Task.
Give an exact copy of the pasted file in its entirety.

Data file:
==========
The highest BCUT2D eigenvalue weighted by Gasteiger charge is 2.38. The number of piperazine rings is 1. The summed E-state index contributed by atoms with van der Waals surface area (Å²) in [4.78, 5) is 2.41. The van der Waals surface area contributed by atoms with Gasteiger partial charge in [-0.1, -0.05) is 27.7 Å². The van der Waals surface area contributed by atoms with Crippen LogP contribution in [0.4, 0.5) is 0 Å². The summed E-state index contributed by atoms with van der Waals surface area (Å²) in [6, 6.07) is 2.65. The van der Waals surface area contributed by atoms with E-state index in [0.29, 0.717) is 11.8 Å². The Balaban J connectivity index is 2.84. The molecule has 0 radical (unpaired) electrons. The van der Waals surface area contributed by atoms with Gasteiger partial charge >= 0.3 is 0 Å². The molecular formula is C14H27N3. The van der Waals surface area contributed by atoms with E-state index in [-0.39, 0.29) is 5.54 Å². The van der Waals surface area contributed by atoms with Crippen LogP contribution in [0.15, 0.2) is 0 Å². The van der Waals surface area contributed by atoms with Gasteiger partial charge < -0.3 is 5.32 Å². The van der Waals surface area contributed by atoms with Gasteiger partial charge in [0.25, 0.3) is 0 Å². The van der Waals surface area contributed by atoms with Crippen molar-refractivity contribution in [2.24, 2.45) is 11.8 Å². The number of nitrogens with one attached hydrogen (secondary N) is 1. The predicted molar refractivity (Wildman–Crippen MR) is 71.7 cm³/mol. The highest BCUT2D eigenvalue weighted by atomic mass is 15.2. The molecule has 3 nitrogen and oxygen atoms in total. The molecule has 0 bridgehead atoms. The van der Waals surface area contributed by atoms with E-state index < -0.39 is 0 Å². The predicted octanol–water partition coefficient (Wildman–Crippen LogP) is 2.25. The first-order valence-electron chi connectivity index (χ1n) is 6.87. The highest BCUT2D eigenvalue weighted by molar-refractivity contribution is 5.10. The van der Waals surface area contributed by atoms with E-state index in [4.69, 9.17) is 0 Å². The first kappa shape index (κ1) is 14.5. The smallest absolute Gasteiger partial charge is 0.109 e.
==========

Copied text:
The highest BCUT2D eigenvalue weighted by Gasteiger charge is 2.38. The number of piperazine rings is 1. The summed E-state index contributed by atoms with van der Waals surface area (Å²) in [4.78, 5) is 2.41. The van der Waals surface area contributed by atoms with Gasteiger partial charge in [-0.1, -0.05) is 27.7 Å². The van der Waals surface area contributed by atoms with Crippen LogP contribution in [0.4, 0.5) is 0 Å². The summed E-state index contributed by atoms with van der Waals surface area (Å²) in [6, 6.07) is 2.65. The van der Waals surface area contributed by atoms with E-state index in [0.29, 0.717) is 11.8 Å². The Balaban J connectivity index is 2.84. The molecule has 0 radical (unpaired) electrons. The van der Waals surface area contributed by atoms with Gasteiger partial charge >= 0.3 is 0 Å². The molecular formula is C14H27N3. The van der Waals surface area contributed by atoms with E-state index in [-0.39, 0.29) is 5.54 Å². The van der Waals surface area contributed by atoms with Crippen LogP contribution in [0.15, 0.2) is 0 Å². The van der Waals surface area contributed by atoms with Gasteiger partial charge < -0.3 is 5.32 Å². The van der Waals surface area contributed by atoms with Gasteiger partial charge in [0.25, 0.3) is 0 Å². The van der Waals surface area contributed by atoms with Crippen molar-refractivity contribution in [2.24, 2.45) is 11.8 Å². The number of nitrogens with one attached hydrogen (secondary N) is 1. The predicted molar refractivity (Wildman–Crippen MR) is 71.7 cm³/mol. The highest BCUT2D eigenvalue weighted by atomic mass is 15.2. The molecule has 3 nitrogen and oxygen atoms in total. The molecule has 0 bridgehead atoms. The van der Waals surface area contributed by atoms with E-state index < -0.39 is 0 Å². The predicted octanol–water partition coefficient (Wildman–Crippen LogP) is 2.25. The first-order valence-electron chi connectivity index (χ1n) is 6.87. The highest BCUT2D eigenvalue weighted by molar-refractivity contribution is 5.10. The van der Waals surface area contributed by atoms with E-state index in [4.69, 9.17) is 0 Å². The first kappa shape index (κ1) is 14.5. The smallest absolute Gasteiger partial charge is 0.109 e.